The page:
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Publication numberUS6446725 B2
Publication typeGrant
Application numberUS 09/725,163
Publication dateSep 10, 2002
Filing dateNov 29, 2000
Priority dateNov 30, 1999
Fee statusLapsed
Also published asUS20010003314
Publication number09725163, 725163, US 6446725 B2, US 6446725B2, US-B2-6446725, US6446725 B2, US6446725B2
InventorsBernard Cabot
Original AssigneeCgi Downhole Solutions Inc.
Export CitationBiBTeX, EndNote, RefMan
External Links: USPTO, USPTO Assignment, Espacenet
Rotating casing assembly and method
US 6446725 B2
Abstract
The rotating casing assembly and method, as described herein, allows for rotation of the casing at any depth to decrease the chance of microchannelling along the annulus. The assembly includes a casing section mounted through a bearing device to a casing string. The casing section is driven to rotate as permitted by the bearing by the energy of the fluid being pumped through the casing and across vanes in the casing section.
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Claims(5)
The embodiments of the invention in which an exclusive property privilege is claimed are defined as follows:
1. An assembly for connection to a casing string comprising:
a casing section connected to the casing string through a bearing device, the bearing device permitting rotation of the casing section relative to the casing string and a plurality of vanes formed on the casing section and positioned to cause rotation of the casing section relative to the casing string by action of fluids moving therepast.
2. The assembly as in claim 1 wherein the vanes are positioned within the casing section.
3. The assembly as in claim 2 wherein the vanes are formed of easily drillable material.
4. A method for rotating a section of casing at a rate different from any rate of rotation of the casing string to which the section of casing is attached to rotate through a bridged off portion of the hole, comprising:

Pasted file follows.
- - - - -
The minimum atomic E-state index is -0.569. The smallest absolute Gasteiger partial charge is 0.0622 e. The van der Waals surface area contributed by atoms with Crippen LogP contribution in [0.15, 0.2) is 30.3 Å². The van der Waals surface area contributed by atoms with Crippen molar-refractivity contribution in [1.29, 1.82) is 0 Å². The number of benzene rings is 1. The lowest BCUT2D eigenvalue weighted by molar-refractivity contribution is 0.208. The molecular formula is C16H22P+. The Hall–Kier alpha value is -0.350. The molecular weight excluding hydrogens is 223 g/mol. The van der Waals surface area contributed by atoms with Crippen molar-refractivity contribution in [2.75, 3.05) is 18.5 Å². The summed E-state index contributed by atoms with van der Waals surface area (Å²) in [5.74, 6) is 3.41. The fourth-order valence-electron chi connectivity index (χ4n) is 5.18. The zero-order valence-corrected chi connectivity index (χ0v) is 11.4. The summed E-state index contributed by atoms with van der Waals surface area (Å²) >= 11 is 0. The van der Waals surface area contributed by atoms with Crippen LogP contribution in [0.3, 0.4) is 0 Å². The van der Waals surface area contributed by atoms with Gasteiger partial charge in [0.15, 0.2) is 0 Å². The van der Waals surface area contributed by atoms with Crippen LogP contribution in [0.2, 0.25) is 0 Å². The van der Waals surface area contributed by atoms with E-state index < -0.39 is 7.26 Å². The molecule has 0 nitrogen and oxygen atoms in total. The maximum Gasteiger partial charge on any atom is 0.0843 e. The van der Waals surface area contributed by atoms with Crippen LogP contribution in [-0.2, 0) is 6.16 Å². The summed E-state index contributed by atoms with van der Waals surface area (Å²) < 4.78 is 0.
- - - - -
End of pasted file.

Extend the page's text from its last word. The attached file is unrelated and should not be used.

providing a casing string and a casing section connected to the casing string through a bearing device, the bearing device permitting rotation of the casing section relative to the casing string and a means for rotating the casing section relative to the casing string; and
actuating the means for rotating to drive the casing section to rotate on the bearing device relative to the casing string.
5. A method rotating a section of casing at a rate different from any rate of rotation of the casing string to which the section of casing is attached to create turbulence in cement passing through a casing annulus during a wellbore cementing operation, the method comprising:
providing a casing string and a casing section connected to the casing string through a bearing device, the bearing device permitting rotation of the casing section relative to the casing string and a means for rotating the casing section relative to the casing string; and
actuating the means for rotating to drive the casing section to rotate on the bearing device relative to the casing string.
Description
FIELD OF THE INVENTION

The present invention is directed to an assembly for rotating wellbore casing during cementing-in of the casing.

BACKGROUND OF THE INVENTION

In the cementing-in of casing, the main problem encountered is how to provide a better cement bond between the casing, the wellbore and the cement in the annulus to overcome the problem of water migration between various zones, sometimes termed microchannelling.

Many processes are used in an attempt to enhance cement bonding. For example, cement squeezes, packer zone isolation, and turbolizers are sometimes used. These methods are expensive and complex and are not always effective.

It is common practice to rotate casing in shallow holes (to approx. 1000 m) in order to enhance wellbore cementing. This has been found to noticeably enhance the bond between the casing and the cement thereby decreasing the chance of microchannelling along the casing string. While rotating has been found to be effective at shallower depths, it is not feasible due to the high torque generated to rotate the casing from surface in deeper holes or in bridged-off portions of the hole.

SUMMARY OF THE INVENTION

An assembly and method have been invented to provide for rotation of a casing section in a zone of interest without requiring rotation of the casing string from surface. Such rotation enhances cementing procedures. The assembly is particularly useful as it permits rotation in zones of interest such as, for example, in deep sections of the borehole where previously casing rotation was difficult. The assembly is also useful for rotating through bridged-off portions of the hole. The casing section is preferably rotated by passing wellbore fluids such as mud or cement past vanes in the casing section of interest.